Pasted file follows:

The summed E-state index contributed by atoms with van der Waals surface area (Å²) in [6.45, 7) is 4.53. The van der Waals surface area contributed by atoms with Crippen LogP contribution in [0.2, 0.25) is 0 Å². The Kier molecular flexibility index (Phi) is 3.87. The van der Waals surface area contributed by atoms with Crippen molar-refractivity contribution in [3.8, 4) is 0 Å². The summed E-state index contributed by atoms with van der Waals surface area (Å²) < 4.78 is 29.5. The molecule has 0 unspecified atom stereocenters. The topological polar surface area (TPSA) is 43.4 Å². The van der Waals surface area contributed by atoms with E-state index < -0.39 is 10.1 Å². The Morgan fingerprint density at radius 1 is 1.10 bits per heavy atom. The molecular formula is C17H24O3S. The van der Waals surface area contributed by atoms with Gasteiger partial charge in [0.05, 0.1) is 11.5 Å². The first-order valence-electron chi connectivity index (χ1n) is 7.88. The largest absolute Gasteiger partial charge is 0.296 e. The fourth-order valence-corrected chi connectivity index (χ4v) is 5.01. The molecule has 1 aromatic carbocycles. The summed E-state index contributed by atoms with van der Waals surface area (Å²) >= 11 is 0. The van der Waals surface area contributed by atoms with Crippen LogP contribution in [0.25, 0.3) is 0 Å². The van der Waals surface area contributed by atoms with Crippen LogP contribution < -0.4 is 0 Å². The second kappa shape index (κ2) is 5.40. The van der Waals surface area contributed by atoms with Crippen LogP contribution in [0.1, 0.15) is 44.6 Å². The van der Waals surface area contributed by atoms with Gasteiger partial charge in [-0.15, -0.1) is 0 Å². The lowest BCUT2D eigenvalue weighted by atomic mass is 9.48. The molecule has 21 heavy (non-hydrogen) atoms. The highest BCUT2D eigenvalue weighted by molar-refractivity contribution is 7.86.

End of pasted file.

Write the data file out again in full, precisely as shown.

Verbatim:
The summed E-state index contributed by atoms with van der Waals surface area (Å²) in [6.45, 7) is 4.53. The van der Waals surface area contributed by atoms with Crippen LogP contribution in [0.2, 0.25) is 0 Å². The Kier molecular flexibility index (Phi) is 3.87. The van der Waals surface area contributed by atoms with Crippen molar-refractivity contribution in [3.8, 4) is 0 Å². The summed E-state index contributed by atoms with van der Waals surface area (Å²) < 4.78 is 29.5. The molecule has 0 unspecified atom stereocenters. The topological polar surface area (TPSA) is 43.4 Å². The van der Waals surface area contributed by atoms with E-state index < -0.39 is 10.1 Å². The Morgan fingerprint density at radius 1 is 1.10 bits per heavy atom. The molecular formula is C17H24O3S. The van der Waals surface area contributed by atoms with Gasteiger partial charge in [0.05, 0.1) is 11.5 Å². The first-order valence-electron chi connectivity index (χ1n) is 7.88. The largest absolute Gasteiger partial charge is 0.296 e. The fourth-order valence-corrected chi connectivity index (χ4v) is 5.01. The molecule has 1 aromatic carbocycles. The summed E-state index contributed by atoms with van der Waals surface area (Å²) >= 11 is 0. The van der Waals surface area contributed by atoms with Crippen LogP contribution in [0.25, 0.3) is 0 Å². The van der Waals surface area contributed by atoms with Crippen LogP contribution < -0.4 is 0 Å². The second kappa shape index (κ2) is 5.40. The van der Waals surface area contributed by atoms with Crippen LogP contribution in [0.1, 0.15) is 44.6 Å². The van der Waals surface area contributed by atoms with Gasteiger partial charge in [-0.15, -0.1) is 0 Å². The lowest BCUT2D eigenvalue weighted by atomic mass is 9.48. The molecule has 21 heavy (non-hydrogen) atoms. The highest BCUT2D eigenvalue weighted by molar-refractivity contribution is 7.86.